Centuries of Use:
Horse chestnut's botanical properties were first described by Italian medical botanist Mathiole in 1565, and the plant was widely used throughout Europe by the 18th century. In 1896, a French researcher, Artault de Vevey, reported on horse chestnut's benefits for the health of blood vessels.
Clinical Studies Document Horse Chestnut's Benefits:
Today a growing body of research is confirming horse chestnut's benefits for circulatory health-turning horse chestnut into one of the top ten best-selling herbs in Europe.
Horse chestnut's benefits are associated with a variety of constituents, but especially with a group of saponins collectively known as aescin. Horse chestnut is also a valuable source of bioflavonoids, including the subclass of flavonoids known as proanthocyanidins, renowned for their antioxidant activity. When taken internally, research has shown horse chestnut's constituents to strengthen the capillaries (the minute blood vessels that connect arteries and veins), support normal blood flow, and support the normal exchange of fluids through cell membranes.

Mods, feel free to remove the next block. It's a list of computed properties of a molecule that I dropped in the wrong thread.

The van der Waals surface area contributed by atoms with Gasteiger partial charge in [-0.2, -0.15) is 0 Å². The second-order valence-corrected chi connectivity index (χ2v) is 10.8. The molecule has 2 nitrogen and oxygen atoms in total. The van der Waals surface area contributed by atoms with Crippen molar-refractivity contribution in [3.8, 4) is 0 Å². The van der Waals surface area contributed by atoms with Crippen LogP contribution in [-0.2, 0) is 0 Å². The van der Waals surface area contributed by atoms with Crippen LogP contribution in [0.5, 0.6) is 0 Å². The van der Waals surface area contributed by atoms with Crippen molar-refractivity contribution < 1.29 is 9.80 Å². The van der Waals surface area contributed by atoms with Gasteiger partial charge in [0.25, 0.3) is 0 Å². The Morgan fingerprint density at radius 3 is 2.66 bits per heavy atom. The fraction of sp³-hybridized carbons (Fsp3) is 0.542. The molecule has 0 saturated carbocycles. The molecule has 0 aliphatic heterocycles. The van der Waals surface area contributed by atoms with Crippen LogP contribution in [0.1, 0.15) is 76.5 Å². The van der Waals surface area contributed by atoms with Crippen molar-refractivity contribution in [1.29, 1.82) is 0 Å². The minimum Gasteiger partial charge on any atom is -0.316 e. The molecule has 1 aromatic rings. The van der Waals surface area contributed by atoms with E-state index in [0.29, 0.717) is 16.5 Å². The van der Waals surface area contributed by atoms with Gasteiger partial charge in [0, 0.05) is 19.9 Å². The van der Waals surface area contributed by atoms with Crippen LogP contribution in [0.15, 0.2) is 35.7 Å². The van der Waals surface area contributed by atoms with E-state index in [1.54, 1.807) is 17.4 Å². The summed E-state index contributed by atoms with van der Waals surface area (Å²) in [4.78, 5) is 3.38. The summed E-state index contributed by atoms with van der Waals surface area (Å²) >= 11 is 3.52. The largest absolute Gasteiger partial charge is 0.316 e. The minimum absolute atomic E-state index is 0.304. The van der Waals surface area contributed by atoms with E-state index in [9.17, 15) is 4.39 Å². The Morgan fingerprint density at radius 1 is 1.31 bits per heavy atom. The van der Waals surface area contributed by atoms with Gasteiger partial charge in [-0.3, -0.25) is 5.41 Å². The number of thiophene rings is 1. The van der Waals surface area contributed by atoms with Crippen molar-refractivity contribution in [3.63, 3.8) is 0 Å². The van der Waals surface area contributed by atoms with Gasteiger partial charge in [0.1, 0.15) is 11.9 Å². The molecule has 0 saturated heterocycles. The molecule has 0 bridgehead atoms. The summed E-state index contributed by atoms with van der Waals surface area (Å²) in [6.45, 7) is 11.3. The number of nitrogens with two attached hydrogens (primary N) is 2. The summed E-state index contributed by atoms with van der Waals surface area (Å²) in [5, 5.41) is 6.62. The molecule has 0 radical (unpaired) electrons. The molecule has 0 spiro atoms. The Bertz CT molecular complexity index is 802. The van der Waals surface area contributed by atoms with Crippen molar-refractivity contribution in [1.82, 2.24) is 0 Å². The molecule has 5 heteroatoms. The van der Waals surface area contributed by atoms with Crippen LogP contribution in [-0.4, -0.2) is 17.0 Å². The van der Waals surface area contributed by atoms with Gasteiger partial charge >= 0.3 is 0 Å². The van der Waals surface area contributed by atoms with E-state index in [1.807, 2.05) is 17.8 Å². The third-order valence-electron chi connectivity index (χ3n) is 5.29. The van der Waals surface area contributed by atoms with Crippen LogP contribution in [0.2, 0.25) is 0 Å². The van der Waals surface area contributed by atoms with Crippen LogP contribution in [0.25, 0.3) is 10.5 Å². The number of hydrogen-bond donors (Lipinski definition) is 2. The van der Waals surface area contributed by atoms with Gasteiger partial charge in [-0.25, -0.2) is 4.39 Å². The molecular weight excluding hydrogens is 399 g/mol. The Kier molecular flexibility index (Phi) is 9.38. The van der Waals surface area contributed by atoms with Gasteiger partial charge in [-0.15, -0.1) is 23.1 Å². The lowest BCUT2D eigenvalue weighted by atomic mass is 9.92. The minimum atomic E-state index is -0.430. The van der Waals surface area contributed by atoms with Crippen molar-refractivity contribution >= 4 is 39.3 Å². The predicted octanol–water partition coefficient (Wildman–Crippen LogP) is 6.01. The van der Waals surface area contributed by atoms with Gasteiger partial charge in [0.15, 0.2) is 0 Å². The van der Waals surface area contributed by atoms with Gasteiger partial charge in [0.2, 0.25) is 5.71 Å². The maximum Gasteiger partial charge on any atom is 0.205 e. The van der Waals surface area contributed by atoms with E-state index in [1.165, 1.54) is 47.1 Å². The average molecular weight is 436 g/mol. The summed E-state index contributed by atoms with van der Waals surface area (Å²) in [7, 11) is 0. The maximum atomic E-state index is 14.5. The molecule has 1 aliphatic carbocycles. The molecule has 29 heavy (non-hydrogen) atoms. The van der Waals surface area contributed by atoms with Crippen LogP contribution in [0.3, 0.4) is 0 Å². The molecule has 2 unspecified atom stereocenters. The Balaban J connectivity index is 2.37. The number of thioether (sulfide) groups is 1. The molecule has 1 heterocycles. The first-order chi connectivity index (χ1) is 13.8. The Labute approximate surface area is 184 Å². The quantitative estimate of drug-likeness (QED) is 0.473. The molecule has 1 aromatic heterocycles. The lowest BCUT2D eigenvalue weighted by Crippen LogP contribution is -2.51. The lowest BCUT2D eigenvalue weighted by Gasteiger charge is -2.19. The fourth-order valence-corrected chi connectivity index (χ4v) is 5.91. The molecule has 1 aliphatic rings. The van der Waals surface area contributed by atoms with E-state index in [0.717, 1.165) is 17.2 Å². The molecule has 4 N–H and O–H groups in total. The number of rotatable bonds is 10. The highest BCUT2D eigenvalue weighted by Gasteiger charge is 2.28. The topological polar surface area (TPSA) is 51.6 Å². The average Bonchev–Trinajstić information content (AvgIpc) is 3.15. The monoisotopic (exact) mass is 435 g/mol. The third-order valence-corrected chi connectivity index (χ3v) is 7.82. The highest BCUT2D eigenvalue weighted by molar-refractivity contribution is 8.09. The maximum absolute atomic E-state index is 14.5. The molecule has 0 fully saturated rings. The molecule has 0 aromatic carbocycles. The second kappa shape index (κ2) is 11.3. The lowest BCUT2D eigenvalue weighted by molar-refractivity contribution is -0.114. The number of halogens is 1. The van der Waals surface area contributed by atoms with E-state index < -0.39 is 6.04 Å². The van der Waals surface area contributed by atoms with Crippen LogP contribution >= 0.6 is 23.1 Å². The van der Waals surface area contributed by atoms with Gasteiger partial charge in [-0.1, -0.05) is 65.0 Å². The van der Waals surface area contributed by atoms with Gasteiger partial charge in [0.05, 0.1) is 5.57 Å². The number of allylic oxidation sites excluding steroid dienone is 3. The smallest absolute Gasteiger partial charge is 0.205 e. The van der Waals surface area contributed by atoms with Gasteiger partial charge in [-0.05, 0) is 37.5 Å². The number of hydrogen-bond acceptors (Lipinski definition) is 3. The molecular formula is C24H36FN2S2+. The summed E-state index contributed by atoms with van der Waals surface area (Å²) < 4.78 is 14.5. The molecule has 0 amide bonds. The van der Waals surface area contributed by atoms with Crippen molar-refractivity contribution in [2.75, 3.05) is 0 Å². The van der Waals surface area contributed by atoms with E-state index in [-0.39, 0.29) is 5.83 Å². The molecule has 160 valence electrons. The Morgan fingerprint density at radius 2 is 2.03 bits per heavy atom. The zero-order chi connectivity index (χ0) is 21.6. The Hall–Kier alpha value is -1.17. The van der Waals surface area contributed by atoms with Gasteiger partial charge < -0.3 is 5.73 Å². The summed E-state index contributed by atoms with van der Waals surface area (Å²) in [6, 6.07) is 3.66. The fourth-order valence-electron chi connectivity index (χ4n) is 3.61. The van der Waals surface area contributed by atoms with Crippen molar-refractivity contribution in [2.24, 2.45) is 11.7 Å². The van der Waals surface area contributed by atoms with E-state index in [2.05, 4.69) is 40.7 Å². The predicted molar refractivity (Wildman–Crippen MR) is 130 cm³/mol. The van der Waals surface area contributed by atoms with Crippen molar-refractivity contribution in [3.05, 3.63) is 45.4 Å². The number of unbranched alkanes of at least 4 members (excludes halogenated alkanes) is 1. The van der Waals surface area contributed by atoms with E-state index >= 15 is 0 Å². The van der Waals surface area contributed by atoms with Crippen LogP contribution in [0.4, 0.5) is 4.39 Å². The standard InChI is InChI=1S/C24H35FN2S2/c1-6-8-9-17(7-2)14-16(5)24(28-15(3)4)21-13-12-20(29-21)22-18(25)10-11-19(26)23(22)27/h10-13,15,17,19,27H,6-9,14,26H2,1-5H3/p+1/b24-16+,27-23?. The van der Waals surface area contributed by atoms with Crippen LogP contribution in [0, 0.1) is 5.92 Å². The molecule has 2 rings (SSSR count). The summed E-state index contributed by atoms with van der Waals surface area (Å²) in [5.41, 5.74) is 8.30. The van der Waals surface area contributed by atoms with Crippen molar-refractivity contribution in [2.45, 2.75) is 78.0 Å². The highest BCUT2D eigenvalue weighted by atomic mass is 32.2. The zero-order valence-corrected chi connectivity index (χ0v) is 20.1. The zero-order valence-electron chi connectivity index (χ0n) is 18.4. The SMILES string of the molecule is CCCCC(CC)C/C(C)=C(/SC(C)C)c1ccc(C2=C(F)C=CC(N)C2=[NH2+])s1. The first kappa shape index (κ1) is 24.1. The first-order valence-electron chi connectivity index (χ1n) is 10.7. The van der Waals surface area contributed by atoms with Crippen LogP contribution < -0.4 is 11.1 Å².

Proven benefits for veins:
Among the vast number of horse chestnut advantages is vein health and versatility. This natural treatment is frequently employed for chronic venous insufficiency and various other illnesses due to poor vein health and versatility.
This herb is generally employed to treat debilitating varicose veins that reside in the legs, and any related signs brought on by the varicose veins.
Horse chestnut is a common home treatment for treating hemorrhoids. Generally, the herb can be employed as an astringent to reduce and help the pain of any hemorrhoids that exist.
Latest studies show:
Due to the venotropic effects of aescin supplementation, disease states associated with blood pooling in extremities are significantly and reliably treated with horse chestnut.
Symptoms of leg swelling and varicose veins appear to be reliably reduced with the recommended oral doses of horse chestnut supplementation.